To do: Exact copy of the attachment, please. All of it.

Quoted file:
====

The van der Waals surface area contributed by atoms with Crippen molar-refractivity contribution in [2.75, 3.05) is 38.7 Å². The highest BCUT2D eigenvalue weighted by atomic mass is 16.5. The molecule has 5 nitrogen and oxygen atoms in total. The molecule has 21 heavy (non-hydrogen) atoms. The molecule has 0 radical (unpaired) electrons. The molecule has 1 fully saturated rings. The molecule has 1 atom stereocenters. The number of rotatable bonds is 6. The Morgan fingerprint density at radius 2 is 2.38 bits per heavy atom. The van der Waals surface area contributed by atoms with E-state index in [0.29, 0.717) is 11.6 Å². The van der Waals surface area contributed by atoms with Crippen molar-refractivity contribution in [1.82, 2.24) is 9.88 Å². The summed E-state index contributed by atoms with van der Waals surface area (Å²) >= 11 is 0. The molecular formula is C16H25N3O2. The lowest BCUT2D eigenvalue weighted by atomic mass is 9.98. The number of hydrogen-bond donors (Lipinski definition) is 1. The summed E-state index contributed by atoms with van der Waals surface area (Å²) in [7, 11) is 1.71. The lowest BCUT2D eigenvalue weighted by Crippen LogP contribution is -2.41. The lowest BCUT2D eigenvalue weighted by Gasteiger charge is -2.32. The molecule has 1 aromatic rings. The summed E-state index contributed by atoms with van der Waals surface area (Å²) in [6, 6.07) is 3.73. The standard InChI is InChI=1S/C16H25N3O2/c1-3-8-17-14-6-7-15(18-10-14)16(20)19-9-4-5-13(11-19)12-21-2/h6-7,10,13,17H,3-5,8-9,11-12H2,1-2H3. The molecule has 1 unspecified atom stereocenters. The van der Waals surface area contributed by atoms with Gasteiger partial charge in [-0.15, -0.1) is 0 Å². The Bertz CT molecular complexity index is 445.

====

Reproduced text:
The van der Waals surface area contributed by atoms with Crippen molar-refractivity contribution in [2.75, 3.05) is 38.7 Å². The highest BCUT2D eigenvalue weighted by atomic mass is 16.5. The molecule has 5 nitrogen and oxygen atoms in total. The molecule has 21 heavy (non-hydrogen) atoms. The molecule has 0 radical (unpaired) electrons. The molecule has 1 fully saturated rings. The molecule has 1 atom stereocenters. The number of rotatable bonds is 6. The Morgan fingerprint density at radius 2 is 2.38 bits per heavy atom. The van der Waals surface area contributed by atoms with E-state index in [0.29, 0.717) is 11.6 Å². The van der Waals surface area contributed by atoms with Crippen molar-refractivity contribution in [1.82, 2.24) is 9.88 Å². The summed E-state index contributed by atoms with van der Waals surface area (Å²) >= 11 is 0. The molecular formula is C16H25N3O2. The lowest BCUT2D eigenvalue weighted by atomic mass is 9.98. The number of hydrogen-bond donors (Lipinski definition) is 1. The summed E-state index contributed by atoms with van der Waals surface area (Å²) in [7, 11) is 1.71. The lowest BCUT2D eigenvalue weighted by Crippen LogP contribution is -2.41. The lowest BCUT2D eigenvalue weighted by Gasteiger charge is -2.32. The molecule has 1 aromatic rings. The summed E-state index contributed by atoms with van der Waals surface area (Å²) in [6, 6.07) is 3.73. The standard InChI is InChI=1S/C16H25N3O2/c1-3-8-17-14-6-7-15(18-10-14)16(20)19-9-4-5-13(11-19)12-21-2/h6-7,10,13,17H,3-5,8-9,11-12H2,1-2H3. The molecule has 1 unspecified atom stereocenters. The van der Waals surface area contributed by atoms with Gasteiger partial charge in [-0.15, -0.1) is 0 Å². The Bertz CT molecular complexity index is 445.